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Queerty: Gay coronavirus denier eaten alive by guilt after hosting deadly superspreader family gathering


Tony Green is a gay Republican from Dallas who made headlines earlier this year after he hosted a gathering at his home that resulted in his entire family contracting coronavirus and two members dying.

43-year-old Green shared his tragic story in a heartbreaking essay published by the Dallas Voice back in June. Now, he’s just published another essay in the Washington Post, in which he says he feels “empty” most of the time and questions whether life is even worth living anymore.

“I know what it’s like to be humiliated by this virus,” Green writes. “I used to call it the ‘scamdemic.’ I thought it was an overblown media hoax. I made fun of people for wearing masks.”

On June 13, Green and his partner threw a big party for their family, during which nobody wore masks or practiced social distancing. The next day, he and his partner woke up sick. Pretty soon everyone who attended the party, as well as several other members of the extended family, had coronavirus.

“I have no idea which one of us brought the virus into the house, but all six of us left with it. It kept spreading from there,” Green writes. “Six infections turned into nine. Nine went up to 14. It spread from one family member to the next, and it was like each person caught a different strain.”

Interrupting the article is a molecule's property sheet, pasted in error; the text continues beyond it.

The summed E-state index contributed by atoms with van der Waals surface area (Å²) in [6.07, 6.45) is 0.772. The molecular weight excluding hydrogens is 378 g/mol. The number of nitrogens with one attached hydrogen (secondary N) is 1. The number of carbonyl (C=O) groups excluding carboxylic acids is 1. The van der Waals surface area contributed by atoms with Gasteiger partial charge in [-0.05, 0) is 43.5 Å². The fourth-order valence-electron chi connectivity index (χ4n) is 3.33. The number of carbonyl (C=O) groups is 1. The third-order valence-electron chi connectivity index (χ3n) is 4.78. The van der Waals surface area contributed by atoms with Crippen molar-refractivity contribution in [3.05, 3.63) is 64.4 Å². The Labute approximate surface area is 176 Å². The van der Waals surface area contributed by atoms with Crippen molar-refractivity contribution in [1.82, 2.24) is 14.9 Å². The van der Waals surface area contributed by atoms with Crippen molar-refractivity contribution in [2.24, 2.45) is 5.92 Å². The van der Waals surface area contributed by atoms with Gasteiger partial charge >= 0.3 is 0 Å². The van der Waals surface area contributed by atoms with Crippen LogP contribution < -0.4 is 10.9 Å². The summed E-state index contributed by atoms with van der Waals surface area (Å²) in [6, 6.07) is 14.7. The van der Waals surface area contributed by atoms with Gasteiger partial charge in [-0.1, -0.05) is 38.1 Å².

But the nightmare was only just beginning.

Over the next several weeks, Green’s symptoms got progressively worse. Eventually, he checked into the hospital. His father-in-law also ended up in the hospital, as well as his father-in-law’s mother.

“His mother was in the room right next to him because she was having trouble breathing. They were lying there on both sides of the wall, fighting the same virus, and neither of them ever knew the other one was there. She died after a few weeks.”

Not long after that, Green’s father-in-law passed away, as well.

“They put him on a ventilator, and he lay there on life support for six or seven weeks. There was never any goodbye. He was just gone. It’s like the world swallowed him up. We could only have 10 people at the funeral, and I didn’t make that list.”

Green says he’s been eaten alive by guilt ever since and he’s not sure if he’ll ever get over it.

“I break down sometimes, but mostly I’m empty,” he writes. “Am I glad to be alive? I don’t know. I don’t know how to answer that.”

“There’s no relief.,” he continues. “This virus, I can’t escape it. It’s torn up our family. It’s all over my Facebook. It’s the election. It’s Trump. It’s what I keep thinking about. How many people would have gotten sick if I’d never hosted that weekend? One? Maybe two?”

“The grief comes in waves, but that guilt just sits.”

To date, nearly 8 million Americans have been infected with the coronavirus and over 215,000 Americans have died from it.

Queerty